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Lower-for-longer rates from the Fed point to a weaker-for-longer dollar

The greenback has been on a slide since COVID-19 arrived in the United States, and a wonky change in the Federal Reserve’s approach to inflation may apply further downward pressure on the dollar in the future.

The U.S. dollar has depreciated notably over the course of the summer, with the U.S. dollar index (DX=F) falling to 92 at the end of August, a two-year low. Although the dollar has staved off further declines, forex analysts are warning that a weak U.S. dollar may be here to stay.

A year-to-date chart of DX=F (Credit: David Foster / Yahoo Finance)
A year-to-date chart of DX=F (Credit: David Foster / Yahoo Finance)

ING’s economics team says that a “significant bearish factor” for the dollar is the Fed’s intention to allow inflation to “moderately” overshoot its 2 % target. The framework change means the central bank is likely to hold pat on near-zero interest rates for even longer.

“It’s easy to lose track of chapters in the global currency war, but the Fed’s switch to average inflation targeting certainly looks one of them,” ING wrote September 4.

Lower interest rates for longer could mean lower inflows into U.S. dollar-denominated investments. Interest rate differentials (when the return on deposits are greater in one country over another) have narrowed with the Fed now pinning U.S. rates near zero for the foreseeable future. Before COVID-19, the Fed had interest rates noticeably higher than in the Eurozone and Japan, where central banks had been backed into negative interest rates.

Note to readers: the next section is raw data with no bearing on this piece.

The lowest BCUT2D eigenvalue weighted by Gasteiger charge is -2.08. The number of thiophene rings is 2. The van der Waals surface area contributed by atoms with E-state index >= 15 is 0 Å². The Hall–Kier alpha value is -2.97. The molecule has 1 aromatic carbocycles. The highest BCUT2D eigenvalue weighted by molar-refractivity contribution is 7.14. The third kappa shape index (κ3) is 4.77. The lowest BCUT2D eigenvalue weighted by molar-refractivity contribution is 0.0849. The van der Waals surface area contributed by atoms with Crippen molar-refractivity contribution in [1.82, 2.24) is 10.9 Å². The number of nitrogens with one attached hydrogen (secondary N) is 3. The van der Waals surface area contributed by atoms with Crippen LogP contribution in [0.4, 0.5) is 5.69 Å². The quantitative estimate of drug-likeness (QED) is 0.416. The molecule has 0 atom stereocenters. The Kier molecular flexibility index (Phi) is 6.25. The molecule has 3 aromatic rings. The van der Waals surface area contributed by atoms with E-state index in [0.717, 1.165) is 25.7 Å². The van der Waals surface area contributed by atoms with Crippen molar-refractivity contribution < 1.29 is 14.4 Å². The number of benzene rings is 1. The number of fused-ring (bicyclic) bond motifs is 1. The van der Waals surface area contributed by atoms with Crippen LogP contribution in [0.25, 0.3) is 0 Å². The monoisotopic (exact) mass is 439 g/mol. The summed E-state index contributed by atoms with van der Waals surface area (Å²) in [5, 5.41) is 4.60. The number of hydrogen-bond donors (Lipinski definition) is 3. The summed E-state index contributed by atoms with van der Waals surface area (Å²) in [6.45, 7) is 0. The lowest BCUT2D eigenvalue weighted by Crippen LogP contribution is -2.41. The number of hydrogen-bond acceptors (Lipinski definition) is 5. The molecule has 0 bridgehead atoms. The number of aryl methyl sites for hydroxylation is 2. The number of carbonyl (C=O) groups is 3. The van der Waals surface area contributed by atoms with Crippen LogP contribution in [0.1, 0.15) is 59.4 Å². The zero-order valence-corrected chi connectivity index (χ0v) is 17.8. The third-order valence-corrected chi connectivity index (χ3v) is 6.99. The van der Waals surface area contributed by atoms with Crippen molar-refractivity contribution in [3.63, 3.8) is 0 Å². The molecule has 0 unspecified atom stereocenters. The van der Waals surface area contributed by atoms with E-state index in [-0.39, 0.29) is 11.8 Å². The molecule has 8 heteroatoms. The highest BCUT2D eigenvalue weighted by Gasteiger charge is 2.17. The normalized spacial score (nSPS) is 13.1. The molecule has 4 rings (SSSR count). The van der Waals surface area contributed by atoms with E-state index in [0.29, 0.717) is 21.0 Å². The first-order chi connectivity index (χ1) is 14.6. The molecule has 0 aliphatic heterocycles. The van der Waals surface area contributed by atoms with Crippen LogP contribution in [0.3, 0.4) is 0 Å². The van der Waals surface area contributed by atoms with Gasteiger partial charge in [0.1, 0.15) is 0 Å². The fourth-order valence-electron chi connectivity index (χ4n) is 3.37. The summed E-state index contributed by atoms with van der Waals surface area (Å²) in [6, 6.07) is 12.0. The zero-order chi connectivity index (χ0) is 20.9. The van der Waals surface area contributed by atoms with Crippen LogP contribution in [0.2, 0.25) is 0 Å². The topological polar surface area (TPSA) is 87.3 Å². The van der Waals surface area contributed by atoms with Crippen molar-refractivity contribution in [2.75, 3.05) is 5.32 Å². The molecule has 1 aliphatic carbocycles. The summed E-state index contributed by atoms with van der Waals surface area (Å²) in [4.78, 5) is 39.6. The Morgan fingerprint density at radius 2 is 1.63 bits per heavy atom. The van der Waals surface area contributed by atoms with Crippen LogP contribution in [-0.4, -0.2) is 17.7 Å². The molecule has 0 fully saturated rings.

“Markets are in broad consensus that low yields will be in play for years to come within the G10 space, meaning the Fed isn’t opening the dollar up to large bouts of pressure,” Monex Europe FX market analyst Simon Harvey told Yahoo Finance.

Spillover effects

Morgan Stanley’s global investment committee agrees that a weaker dollar is an “underappreciated” impact of the Federal Reserve’s policy changes, noting that a weaker dollar may be a means for achieving higher inflation.

“A weaker dollar exacerbates inflation because it drives up the cost of imports, especially commodities and consumer goods that are major inputs to US consumption,” Morgan Stanley’s Lisa Shalett wrote September 8.

As the world’s reserve currency, the U.S. dollar presents the Fed with a unique challenge: prioritizing domestic monetary policy but maintaining awareness of the spillover effects from dollar dynamics.

The Fed has had a close eye on dollar liquidity since the beginning of the COVID-19 crisis. In the spring, the U.S. dollar plunged and then spiked back up amid concerns over a global shortage of dollars. After the Federal Reserve flooded the world with greenbacks through swap lines with 14 other central banks, volatility abated before market factors began pushing the U.S. dollar lower.

But a weaker dollar presents other challenges for countries now watching their currencies appreciate (which generally harm exporters). The European Central Bank has watched the Euro rise over 5% against the U.S. dollar since July, prompting ECB President Christine Lagarde to say Thursday that the central bank will “carefully monitor” the situation.

Policymakers abroad may want to buckle in for a long period of dollar weakness. Monex’s Simon Harvey raised the possibility of the dollar rallying sharply once the Fed normalizes policy, but said normalization “won’t be occurring anytime soon.”

The level of appreciation in other currencies depends on other risk factors. For example, in the United Kingdom, the lingering uncertainty around Brexit has Monex predicting GBP/USD to rise to 1.45 by August 2021. In comparison, Monex predicts more stability in EUR/USD, with a 12-month target of 1.22.

As of Sept. 10, the GBP/USD rate was at 1.28 and EUR/USD at 1.18.

Brian Cheung is a reporter covering the Fed, economics, and banking for Yahoo Finance. You can follow him on Twitter @bcheungz.

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